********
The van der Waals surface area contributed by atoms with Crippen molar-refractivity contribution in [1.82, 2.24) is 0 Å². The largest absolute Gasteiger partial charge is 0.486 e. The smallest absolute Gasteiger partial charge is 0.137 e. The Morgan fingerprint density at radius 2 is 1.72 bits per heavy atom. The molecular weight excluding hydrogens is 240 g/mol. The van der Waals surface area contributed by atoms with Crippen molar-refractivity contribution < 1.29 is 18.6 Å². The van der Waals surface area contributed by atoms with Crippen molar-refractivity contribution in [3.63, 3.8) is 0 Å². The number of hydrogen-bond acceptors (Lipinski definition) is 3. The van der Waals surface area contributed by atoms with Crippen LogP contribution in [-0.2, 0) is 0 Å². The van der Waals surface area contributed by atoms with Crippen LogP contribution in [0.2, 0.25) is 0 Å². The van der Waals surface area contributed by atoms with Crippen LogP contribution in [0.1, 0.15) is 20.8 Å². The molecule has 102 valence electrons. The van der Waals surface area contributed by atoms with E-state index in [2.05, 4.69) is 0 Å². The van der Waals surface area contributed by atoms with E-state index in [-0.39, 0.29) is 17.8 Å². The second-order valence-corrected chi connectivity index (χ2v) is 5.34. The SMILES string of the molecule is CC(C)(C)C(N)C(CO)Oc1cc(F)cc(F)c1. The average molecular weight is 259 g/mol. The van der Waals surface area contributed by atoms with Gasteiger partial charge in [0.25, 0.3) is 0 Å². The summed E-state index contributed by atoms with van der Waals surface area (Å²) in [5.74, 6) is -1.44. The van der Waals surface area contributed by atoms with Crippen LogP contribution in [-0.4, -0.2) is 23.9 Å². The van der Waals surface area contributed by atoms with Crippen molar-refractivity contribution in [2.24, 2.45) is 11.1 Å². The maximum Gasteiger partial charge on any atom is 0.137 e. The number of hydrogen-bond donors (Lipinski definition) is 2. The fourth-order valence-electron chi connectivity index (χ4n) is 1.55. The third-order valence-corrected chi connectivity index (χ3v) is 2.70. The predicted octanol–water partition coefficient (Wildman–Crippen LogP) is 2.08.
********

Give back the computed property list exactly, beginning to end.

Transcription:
The van der Waals surface area contributed by atoms with Crippen molar-refractivity contribution in [1.82, 2.24) is 0 Å². The largest absolute Gasteiger partial charge is 0.486 e. The smallest absolute Gasteiger partial charge is 0.137 e. The Morgan fingerprint density at radius 2 is 1.72 bits per heavy atom. The molecular weight excluding hydrogens is 240 g/mol. The van der Waals surface area contributed by atoms with Crippen molar-refractivity contribution < 1.29 is 18.6 Å². The van der Waals surface area contributed by atoms with Crippen molar-refractivity contribution in [3.63, 3.8) is 0 Å². The number of hydrogen-bond acceptors (Lipinski definition) is 3. The van der Waals surface area contributed by atoms with Crippen LogP contribution in [-0.2, 0) is 0 Å². The van der Waals surface area contributed by atoms with Crippen LogP contribution in [0.2, 0.25) is 0 Å². The van der Waals surface area contributed by atoms with Crippen LogP contribution in [0.1, 0.15) is 20.8 Å². The molecule has 102 valence electrons. The van der Waals surface area contributed by atoms with E-state index in [2.05, 4.69) is 0 Å². The van der Waals surface area contributed by atoms with E-state index in [-0.39, 0.29) is 17.8 Å². The second-order valence-corrected chi connectivity index (χ2v) is 5.34. The SMILES string of the molecule is CC(C)(C)C(N)C(CO)Oc1cc(F)cc(F)c1. The average molecular weight is 259 g/mol. The van der Waals surface area contributed by atoms with Gasteiger partial charge in [0.25, 0.3) is 0 Å². The summed E-state index contributed by atoms with van der Waals surface area (Å²) in [5.74, 6) is -1.44. The van der Waals surface area contributed by atoms with Crippen LogP contribution in [-0.4, -0.2) is 23.9 Å². The van der Waals surface area contributed by atoms with Crippen molar-refractivity contribution in [2.24, 2.45) is 11.1 Å². The maximum Gasteiger partial charge on any atom is 0.137 e. The number of hydrogen-bond donors (Lipinski definition) is 2. The fourth-order valence-electron chi connectivity index (χ4n) is 1.55. The third-order valence-corrected chi connectivity index (χ3v) is 2.70. The predicted octanol–water partition coefficient (Wildman–Crippen LogP) is 2.08.